Change can happen. Goals can be achieved. It does not have to be difficult or overwhelming. Focus on your goals and changes one day at time. Be mindful and present. Be engaged in your life and in your goals. You can do it! Celebrate your successes and do not dwell on what you do not succeed at for that day. Tomorrow is a new day!

Monday, November 28, 2016

Holiday Season is upon us

Does the holiday season bring you stress? anxiety? depression? frustration? You are not alone!!!!

It seems as if the holiday season—that time-honored mixed bag of pleasure and pain—starts earlier and earlier each year, bringing with it a flood of emotional baggage many of us would prefer to leave behind. If you harbor memories of Thanksgiving, Christmas, Hanukkah, Kwanza, or other holiday celebrations filled with disappointments and dread, you are not alone. This year holiday related items were up before Halloween!!!

If you experience excessive anxiety and foreboding at the first sight of holiday paraphernalia in the department store:

1. Consider relaxing your expectations
2. Shifting your mindset
3. Engage in relaxing and mindful exercises
4. Write a list of what you are thankful or have gratitude for and refer to that list often
5. Give the gift of love, time and your listening skills, make others feel important
6. Focus on giving to others rather than focusing on receiving

These changes help make it possible to survive—and even thrive—during the stress-filled weeks from late November until early January.

“Everybody can be great...because anybody can serve. You don't have to have a college degree to serve. You don't have to make your subject and verb agree to serve. You only need a heart full of grace. A soul generated by love.” ― Martin Luther King, Jr.

Here are a few list of ways to be grateful during the season

Wednesday, October 26, 2016

Out of The Darkness

September 2016 was also known as National Suicide Prevention Awareness Month which helps promote resources and awareness around the issues of suicide prevention, how you can help others and how to talk about suicide without increasing the risk of harm.

To help promote awareness about Suicide and Prevention, there are ways one can get involved. Out of Darkness Walk Events is one way. A few weeks ago some of the PHR clinicans participated in a local Out of the Darkness walk.

Linda Snead stated, "Considering the weather, we had a favorable turnout. With all the glass, this facility provided the sense of outdoors, but we were dry. All the speakers were passionate regarding the mission of this event, to encourage people out of darkness & hopefully away from suicide Much appreciation to Nancy & Katlin for their time & expertise to represent PHR at our information table." Quite a few clinicians also donated to the cause.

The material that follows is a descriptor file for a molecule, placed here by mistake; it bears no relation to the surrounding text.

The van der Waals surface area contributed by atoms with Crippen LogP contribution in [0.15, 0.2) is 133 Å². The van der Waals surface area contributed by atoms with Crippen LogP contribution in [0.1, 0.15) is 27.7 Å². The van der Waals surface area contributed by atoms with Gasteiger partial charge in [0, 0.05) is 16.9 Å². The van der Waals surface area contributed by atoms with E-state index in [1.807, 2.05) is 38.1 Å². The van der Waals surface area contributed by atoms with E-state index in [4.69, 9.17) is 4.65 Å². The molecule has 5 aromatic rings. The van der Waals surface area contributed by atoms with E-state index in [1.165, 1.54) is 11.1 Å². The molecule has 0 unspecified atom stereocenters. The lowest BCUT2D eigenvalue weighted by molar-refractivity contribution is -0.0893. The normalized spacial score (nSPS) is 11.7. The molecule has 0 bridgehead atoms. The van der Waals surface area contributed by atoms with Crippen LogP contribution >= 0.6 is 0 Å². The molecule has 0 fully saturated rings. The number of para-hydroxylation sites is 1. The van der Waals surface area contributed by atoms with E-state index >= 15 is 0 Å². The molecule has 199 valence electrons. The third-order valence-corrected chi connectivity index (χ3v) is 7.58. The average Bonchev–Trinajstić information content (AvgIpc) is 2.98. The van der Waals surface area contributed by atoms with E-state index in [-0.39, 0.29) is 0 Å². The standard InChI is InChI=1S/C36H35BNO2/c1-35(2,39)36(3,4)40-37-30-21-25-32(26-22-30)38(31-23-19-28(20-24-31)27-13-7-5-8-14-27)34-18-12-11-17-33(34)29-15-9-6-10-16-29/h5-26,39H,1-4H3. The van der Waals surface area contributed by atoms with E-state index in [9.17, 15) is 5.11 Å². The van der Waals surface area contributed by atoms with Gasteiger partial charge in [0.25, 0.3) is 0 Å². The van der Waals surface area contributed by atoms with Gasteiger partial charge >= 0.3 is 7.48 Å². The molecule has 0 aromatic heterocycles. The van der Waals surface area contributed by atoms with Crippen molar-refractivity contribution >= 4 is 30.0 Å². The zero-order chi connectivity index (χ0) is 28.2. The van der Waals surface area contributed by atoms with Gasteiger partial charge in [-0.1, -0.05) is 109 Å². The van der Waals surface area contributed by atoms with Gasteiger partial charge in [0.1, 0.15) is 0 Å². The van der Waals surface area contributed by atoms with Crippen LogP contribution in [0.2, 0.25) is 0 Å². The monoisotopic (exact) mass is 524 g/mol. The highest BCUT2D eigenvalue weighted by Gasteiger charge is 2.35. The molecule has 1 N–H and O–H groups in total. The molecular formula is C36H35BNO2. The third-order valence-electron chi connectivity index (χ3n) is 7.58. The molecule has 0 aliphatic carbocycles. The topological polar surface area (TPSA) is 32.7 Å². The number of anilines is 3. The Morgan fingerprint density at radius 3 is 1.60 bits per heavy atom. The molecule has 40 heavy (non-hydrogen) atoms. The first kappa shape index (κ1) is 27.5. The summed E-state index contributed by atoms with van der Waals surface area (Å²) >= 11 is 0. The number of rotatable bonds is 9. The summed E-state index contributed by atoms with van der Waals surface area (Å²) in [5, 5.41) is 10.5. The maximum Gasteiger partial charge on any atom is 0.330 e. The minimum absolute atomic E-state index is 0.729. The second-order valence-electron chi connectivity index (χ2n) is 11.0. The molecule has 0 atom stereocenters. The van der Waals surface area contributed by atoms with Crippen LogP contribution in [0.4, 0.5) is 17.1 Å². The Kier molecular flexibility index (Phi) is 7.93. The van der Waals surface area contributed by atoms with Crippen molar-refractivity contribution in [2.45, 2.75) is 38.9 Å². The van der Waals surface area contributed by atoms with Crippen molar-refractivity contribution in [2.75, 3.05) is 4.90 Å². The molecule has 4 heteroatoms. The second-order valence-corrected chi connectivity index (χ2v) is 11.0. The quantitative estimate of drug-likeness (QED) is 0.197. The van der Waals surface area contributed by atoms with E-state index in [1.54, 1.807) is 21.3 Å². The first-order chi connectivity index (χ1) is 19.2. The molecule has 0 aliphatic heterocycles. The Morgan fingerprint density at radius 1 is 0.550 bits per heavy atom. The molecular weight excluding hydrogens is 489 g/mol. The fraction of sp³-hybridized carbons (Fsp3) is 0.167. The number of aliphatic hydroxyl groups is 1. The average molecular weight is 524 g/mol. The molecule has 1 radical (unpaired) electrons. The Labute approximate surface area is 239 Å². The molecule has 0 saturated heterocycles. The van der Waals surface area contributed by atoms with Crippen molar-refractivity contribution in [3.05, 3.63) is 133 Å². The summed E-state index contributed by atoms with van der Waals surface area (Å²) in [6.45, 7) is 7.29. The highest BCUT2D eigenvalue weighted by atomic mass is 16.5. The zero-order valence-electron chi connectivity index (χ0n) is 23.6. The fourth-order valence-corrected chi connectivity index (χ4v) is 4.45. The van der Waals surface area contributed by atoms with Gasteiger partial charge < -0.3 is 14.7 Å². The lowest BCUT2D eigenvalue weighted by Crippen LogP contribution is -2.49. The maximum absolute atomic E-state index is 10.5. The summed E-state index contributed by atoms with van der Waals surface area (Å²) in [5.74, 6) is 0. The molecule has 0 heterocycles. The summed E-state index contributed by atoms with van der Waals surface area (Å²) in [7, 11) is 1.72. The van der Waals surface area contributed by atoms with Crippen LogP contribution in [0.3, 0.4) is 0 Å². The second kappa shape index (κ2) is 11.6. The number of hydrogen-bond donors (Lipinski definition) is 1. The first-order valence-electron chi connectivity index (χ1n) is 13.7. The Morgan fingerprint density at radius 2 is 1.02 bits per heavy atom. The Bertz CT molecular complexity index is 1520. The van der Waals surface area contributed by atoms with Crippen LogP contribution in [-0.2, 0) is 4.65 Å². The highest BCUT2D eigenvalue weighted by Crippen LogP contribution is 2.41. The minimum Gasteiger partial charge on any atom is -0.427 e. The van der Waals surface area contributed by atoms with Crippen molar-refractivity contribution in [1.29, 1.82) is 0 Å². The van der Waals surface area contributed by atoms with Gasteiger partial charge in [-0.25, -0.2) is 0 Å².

Suicidal thoughts can affect anyone regardless of age, gender or background. Suicide is the third leading cause of death among young people and is often the result of mental health conditions that effect people when they are most vulnerable. Suicidal thoughts and suicide occur too frequently but should not be considered common and can indicate more serious issues.

Know The Warning Signs

Threats or comments about killing themselves, also known as suicidal ideation, can begin with seemingly harmless thoughts like “I wish I wasn’t here” but can become more overt and dangerous
Increased alcohol and drug use
Aggressive behavior
Social withdrawal from friends, family and the community
Dramatic mood swings
Talking, writing or thinking about death
Impulsive or reckless behavior
Is There Imminent Danger?

Any person exhibiting these behaviors should get care immediately:

Putting their affairs in order and giving away their possessions
Saying goodbye to friends and family
Mood shifts from despair to calm
Planning, possibly by looking around to buy, steal or borrow the tools they need to commit suicide, such as a firearm or prescription medication
If you are unsure, a licensed mental health professional can help assess risk.

Risk Factors For Suicide

Research has found that about 90% of individuals who die by suicide experience mental illness. A number of other things may put a person at risk of suicide, including:

A family history of suicide.
Substance abuse. Drugs and alcohol can result in mental highs and lows that exacerbate suicidal thoughts.
Intoxication. More than one in three people who die from suicide are found to be currently under the influence.
Access to firearms.
A serious or chronic medical illness.
Gender. Although more women than men attempt suicide, men are four times more likely to die by suicide.
A history of trauma or abuse.
Prolonged stress.
Age. People under age 24 or above age 65 are at a higher risk for suicide.
A recent tragedy or loss.
Agitation and sleep deprivation.
Can Thoughts Of Suicide Be Prevented?

Mental health professionals here are PHR are trained to help you or someone you might know understand their feelings and can improve mental wellness and resiliency. If you or someone you know wants support and help please contact us at 540-772-5140

Crisis And Information Resources

National Suicide Hotline 1-800-273 TALK (8255)
Connect 540-981-8181 or 1-800-284-8898
Respond 540-776-1100 or 1-800-591-9992